Governor Chris Christie (R-NJ) announced on Tuesday afternoon that New Jersey’s special election to fill the seat vacated with the passing of Sen. Frank Lautenberg (D) will take place on October 16, three full weeks before the state’s general election and his own re-election.
The decision to hold the election at the earliest possible date instead of delaying it to take place on the same day as the statewide general election in November will cost the taxpayers an estimated $12 million in additional spending. That is a hefty price tag for a state that has endured sharp cuts to programs like tax credits for low-income families and women’s clinics.
Last year, Christie used his line-item veto authority to slash some $86 million from the budget that was passed by the Democratic-controlled legislature. Among the cuts were $6 million slashed from medical day care services, $2 million from Work First NJ child care, and $2.2 million from nursing care for the elderly. All three of these cuts could be undone for the cost of this special election.
During his remarks on Tuesday, Christie initially claimed that he was bound by state law from holding the special election on the same day as the general election, on November 4. This is a highly questionable reading of New Jersey law, however. Although state law provides that the date of a special election primary “shall be not less than 70 days nor more than 76 days following the date” of the governor’s proclamation calling the election, and the election itself shall be held within a certain number of days of the primary, it appears silent on when the governor needs to issue his proclamation setting the election date. That means Christie could have waited 18 days to issue the proclamation and hold the special election on the same day as his own re-election, thus saving the state millions of dollars. Historically, special elections also see far diminished voter turnout as compared to regularly-scheduled general elections.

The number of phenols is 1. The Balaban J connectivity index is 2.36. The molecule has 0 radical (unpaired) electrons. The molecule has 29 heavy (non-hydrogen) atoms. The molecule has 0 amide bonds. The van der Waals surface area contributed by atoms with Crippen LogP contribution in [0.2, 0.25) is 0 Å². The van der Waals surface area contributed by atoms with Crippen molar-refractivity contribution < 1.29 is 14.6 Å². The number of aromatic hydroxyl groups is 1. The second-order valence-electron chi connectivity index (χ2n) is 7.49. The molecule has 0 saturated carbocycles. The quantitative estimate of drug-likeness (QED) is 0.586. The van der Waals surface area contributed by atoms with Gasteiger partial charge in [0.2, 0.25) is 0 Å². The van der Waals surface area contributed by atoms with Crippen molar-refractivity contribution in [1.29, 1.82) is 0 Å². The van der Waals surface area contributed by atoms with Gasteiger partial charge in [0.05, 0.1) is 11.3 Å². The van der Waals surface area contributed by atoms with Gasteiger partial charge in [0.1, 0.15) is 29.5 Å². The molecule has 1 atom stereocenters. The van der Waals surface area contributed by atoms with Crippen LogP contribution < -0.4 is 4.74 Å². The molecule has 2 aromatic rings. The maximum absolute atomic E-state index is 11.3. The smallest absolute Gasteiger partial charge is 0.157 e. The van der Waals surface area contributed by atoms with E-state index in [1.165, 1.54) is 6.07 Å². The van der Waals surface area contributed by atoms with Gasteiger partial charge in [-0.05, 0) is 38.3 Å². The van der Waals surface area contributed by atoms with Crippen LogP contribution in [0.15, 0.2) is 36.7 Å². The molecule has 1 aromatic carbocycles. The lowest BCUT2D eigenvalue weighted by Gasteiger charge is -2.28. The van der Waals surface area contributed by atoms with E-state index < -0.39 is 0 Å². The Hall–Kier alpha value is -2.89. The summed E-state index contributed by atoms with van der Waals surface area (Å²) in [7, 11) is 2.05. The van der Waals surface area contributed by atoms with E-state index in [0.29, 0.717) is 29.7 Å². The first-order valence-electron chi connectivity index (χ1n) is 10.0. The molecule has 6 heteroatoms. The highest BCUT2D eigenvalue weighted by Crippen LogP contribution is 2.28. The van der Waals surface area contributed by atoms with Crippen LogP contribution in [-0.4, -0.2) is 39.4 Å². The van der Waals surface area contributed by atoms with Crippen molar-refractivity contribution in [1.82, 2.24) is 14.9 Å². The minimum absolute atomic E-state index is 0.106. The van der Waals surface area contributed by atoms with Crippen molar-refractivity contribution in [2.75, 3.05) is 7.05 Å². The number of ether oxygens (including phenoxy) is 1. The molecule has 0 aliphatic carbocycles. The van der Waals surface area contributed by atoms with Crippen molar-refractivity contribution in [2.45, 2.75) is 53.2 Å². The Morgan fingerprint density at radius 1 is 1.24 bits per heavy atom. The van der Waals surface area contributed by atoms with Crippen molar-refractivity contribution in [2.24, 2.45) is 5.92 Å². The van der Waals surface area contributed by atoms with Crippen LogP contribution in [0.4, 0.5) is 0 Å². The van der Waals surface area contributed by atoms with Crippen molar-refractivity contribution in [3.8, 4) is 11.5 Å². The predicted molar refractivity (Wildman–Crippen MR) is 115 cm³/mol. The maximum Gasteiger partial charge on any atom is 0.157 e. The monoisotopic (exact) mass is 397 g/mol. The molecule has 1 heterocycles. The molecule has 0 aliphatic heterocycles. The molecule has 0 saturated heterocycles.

Christie told reporters that the financial factors did not come into play when he was making his decision. “I don’t know what the cost is, and frankly, I don’t care,” he said.
The Weekly Standard dug up a bill passed by the state legislature and signed by Gov. Christie last year that sought to save local communities money by allowing school districts to move their school board elections to November, consolidating them with the general elections.